Mass spectrometry (MS) and particularly middle-down approaches are playing an increasingly important role in characterizing PTMs on histones (Cannon et al. 2010; Garcia 2010; Kalli et al. 2013; Wu et al. 2005; Moradian et al. 2014). In contrast to a typical bottom-up approach, where proteins are digested with trypsin to generate peptides generally smaller than 2500 Da, middle-down approaches use enzymes that yield larger peptides (circa 3000–10,000 Da). This is particularly useful for histones, where lysines and arginines are abundant in the N-termini. As shown in Fig. 2, trypsin would typically generate histone peptides too small to be reliably detected by MS. In addition, many histone proteoforms share sequence homology (e.g., peptide PGTVALR is shared by histone H3.1 and H3.2). Thus, even if a peptide is detected and characterized, it would be impossible to infer from which proteoform the PTMs originated from. Both AspN and GluC have been successfully used to generate middle-down peptides from histones (Kalli et al. 2013; Bonenfant et al. 2006; da Cunha et al. 2006; Guedes et al. 2011; Jung et al. 2013; Kawasaki et al. 2003; Lu et al. 2009; Kalli and Hess 2012; Phanstiel et al. 2008). The use of weak cation exchange hydrophilic interaction liquid chromatography (WCX-HILIC) enabled the separation of histones based on their charge (acetylation status) and hydrophilic interactions (methylation status) (Young et al. 2009; Young et al. 2010). Fig. 3a shows the resulting broad peaks presenting 5, 4, 3, etc. acetylations. While the peaks may appear relatively broad in comparison to C18 reversed-phase chromatography, WCX-HILIC affords a secondary dimension of separation based on the methylation status (Fig. 3b), separating multiple methylated isoforms that contain the same number of acetylations. Young et al. introduced a pH gradient using WCX-HILIC column to allow direct online coupling of WCX-HILIC with MS (Young et al. 2009; Young et al. 2010). A recent further improvement using a 2D column setup with a C18 precolumn for sample loading has been introduced by Jung et al. (2013). The use of a C18 precolumn allowed Jung et al. to dissolve samples in aqueous solutions rather than acetonitrile solutions that were necessary for the WCX-HILIC approach. This improved reproducibility, since the acetonitrile solutions evaporated too quickly during analysis.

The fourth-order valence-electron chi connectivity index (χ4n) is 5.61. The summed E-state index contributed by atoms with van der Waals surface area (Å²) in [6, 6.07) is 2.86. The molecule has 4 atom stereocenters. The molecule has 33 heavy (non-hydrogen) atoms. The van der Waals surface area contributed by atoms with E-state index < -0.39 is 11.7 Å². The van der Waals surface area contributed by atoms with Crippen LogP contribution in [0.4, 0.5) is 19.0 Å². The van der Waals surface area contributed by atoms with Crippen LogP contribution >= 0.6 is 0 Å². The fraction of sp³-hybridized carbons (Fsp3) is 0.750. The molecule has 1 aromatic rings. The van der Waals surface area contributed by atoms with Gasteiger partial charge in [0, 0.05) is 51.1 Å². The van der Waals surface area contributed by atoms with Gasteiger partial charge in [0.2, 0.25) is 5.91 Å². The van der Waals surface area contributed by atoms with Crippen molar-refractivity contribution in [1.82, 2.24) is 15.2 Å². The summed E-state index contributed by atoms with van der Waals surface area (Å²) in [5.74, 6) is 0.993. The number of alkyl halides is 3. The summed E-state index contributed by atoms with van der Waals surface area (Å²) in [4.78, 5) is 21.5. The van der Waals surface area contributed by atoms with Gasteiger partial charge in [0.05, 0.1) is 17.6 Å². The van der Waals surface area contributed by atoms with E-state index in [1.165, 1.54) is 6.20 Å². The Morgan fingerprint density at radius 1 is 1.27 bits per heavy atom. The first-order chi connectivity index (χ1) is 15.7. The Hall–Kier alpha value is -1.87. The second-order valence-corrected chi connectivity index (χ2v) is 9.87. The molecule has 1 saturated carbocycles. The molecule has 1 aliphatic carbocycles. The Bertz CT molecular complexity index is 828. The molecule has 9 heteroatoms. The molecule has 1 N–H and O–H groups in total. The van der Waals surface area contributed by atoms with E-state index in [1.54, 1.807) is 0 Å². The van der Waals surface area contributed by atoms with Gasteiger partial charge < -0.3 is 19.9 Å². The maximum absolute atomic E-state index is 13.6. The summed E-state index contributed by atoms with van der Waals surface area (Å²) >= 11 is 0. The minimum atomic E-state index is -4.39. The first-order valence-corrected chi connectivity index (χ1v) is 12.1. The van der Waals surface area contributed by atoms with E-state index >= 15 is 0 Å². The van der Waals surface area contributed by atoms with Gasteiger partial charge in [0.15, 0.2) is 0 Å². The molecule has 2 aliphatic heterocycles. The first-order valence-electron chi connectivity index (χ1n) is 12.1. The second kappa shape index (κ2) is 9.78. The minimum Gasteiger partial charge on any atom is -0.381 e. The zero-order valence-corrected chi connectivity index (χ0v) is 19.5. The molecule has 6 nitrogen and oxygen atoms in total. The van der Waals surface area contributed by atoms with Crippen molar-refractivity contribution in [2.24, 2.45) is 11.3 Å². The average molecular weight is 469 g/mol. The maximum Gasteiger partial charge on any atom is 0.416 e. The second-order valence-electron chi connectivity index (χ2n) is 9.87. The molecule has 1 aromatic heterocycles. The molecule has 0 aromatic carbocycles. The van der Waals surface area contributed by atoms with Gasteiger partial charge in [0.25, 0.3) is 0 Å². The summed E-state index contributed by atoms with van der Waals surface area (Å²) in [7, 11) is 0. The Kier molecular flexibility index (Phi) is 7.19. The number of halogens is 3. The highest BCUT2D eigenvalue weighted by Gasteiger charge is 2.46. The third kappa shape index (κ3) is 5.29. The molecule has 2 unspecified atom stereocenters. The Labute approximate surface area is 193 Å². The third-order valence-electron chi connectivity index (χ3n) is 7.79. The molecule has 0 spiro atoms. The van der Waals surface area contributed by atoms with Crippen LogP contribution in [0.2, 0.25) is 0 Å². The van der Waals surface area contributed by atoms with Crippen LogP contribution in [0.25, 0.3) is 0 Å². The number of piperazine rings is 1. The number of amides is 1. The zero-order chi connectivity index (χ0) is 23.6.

Fig. 2